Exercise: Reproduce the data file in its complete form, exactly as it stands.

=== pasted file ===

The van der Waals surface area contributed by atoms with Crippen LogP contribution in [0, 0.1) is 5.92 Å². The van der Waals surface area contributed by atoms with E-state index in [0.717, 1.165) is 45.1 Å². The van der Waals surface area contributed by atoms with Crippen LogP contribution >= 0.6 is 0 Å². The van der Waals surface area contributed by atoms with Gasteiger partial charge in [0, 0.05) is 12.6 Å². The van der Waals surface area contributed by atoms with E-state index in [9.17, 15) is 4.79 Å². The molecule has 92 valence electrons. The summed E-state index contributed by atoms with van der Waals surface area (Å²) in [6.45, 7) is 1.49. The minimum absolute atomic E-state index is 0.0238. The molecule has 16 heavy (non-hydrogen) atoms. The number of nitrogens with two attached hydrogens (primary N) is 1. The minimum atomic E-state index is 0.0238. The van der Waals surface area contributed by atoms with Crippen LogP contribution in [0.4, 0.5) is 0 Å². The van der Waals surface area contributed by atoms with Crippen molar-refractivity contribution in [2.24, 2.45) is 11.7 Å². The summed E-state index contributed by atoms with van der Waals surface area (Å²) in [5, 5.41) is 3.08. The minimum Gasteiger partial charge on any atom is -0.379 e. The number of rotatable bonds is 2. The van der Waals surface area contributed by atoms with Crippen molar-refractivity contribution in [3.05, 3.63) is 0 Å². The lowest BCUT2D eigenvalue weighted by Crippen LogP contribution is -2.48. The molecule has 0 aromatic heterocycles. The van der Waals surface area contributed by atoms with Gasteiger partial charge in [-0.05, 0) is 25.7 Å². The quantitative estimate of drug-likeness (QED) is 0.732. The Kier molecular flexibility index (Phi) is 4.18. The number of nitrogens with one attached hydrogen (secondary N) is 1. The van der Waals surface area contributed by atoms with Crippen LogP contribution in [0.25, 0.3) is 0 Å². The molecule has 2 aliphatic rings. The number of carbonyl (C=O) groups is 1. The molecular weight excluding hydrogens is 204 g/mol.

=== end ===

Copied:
The van der Waals surface area contributed by atoms with Crippen LogP contribution in [0, 0.1) is 5.92 Å². The van der Waals surface area contributed by atoms with E-state index in [0.717, 1.165) is 45.1 Å². The van der Waals surface area contributed by atoms with Crippen LogP contribution >= 0.6 is 0 Å². The van der Waals surface area contributed by atoms with Gasteiger partial charge in [0, 0.05) is 12.6 Å². The van der Waals surface area contributed by atoms with E-state index in [9.17, 15) is 4.79 Å². The molecule has 92 valence electrons. The summed E-state index contributed by atoms with van der Waals surface area (Å²) in [6.45, 7) is 1.49. The minimum absolute atomic E-state index is 0.0238. The molecule has 16 heavy (non-hydrogen) atoms. The number of nitrogens with two attached hydrogens (primary N) is 1. The minimum atomic E-state index is 0.0238. The van der Waals surface area contributed by atoms with Crippen LogP contribution in [0.4, 0.5) is 0 Å². The van der Waals surface area contributed by atoms with Crippen molar-refractivity contribution in [2.24, 2.45) is 11.7 Å². The summed E-state index contributed by atoms with van der Waals surface area (Å²) in [5, 5.41) is 3.08. The minimum Gasteiger partial charge on any atom is -0.379 e. The number of rotatable bonds is 2. The van der Waals surface area contributed by atoms with Crippen molar-refractivity contribution in [3.05, 3.63) is 0 Å². The lowest BCUT2D eigenvalue weighted by Crippen LogP contribution is -2.48. The molecule has 0 aromatic heterocycles. The van der Waals surface area contributed by atoms with Gasteiger partial charge in [-0.05, 0) is 25.7 Å². The quantitative estimate of drug-likeness (QED) is 0.732. The Kier molecular flexibility index (Phi) is 4.18. The number of nitrogens with one attached hydrogen (secondary N) is 1. The van der Waals surface area contributed by atoms with Crippen LogP contribution in [0.25, 0.3) is 0 Å². The molecule has 2 aliphatic rings. The number of carbonyl (C=O) groups is 1. The molecular weight excluding hydrogens is 204 g/mol.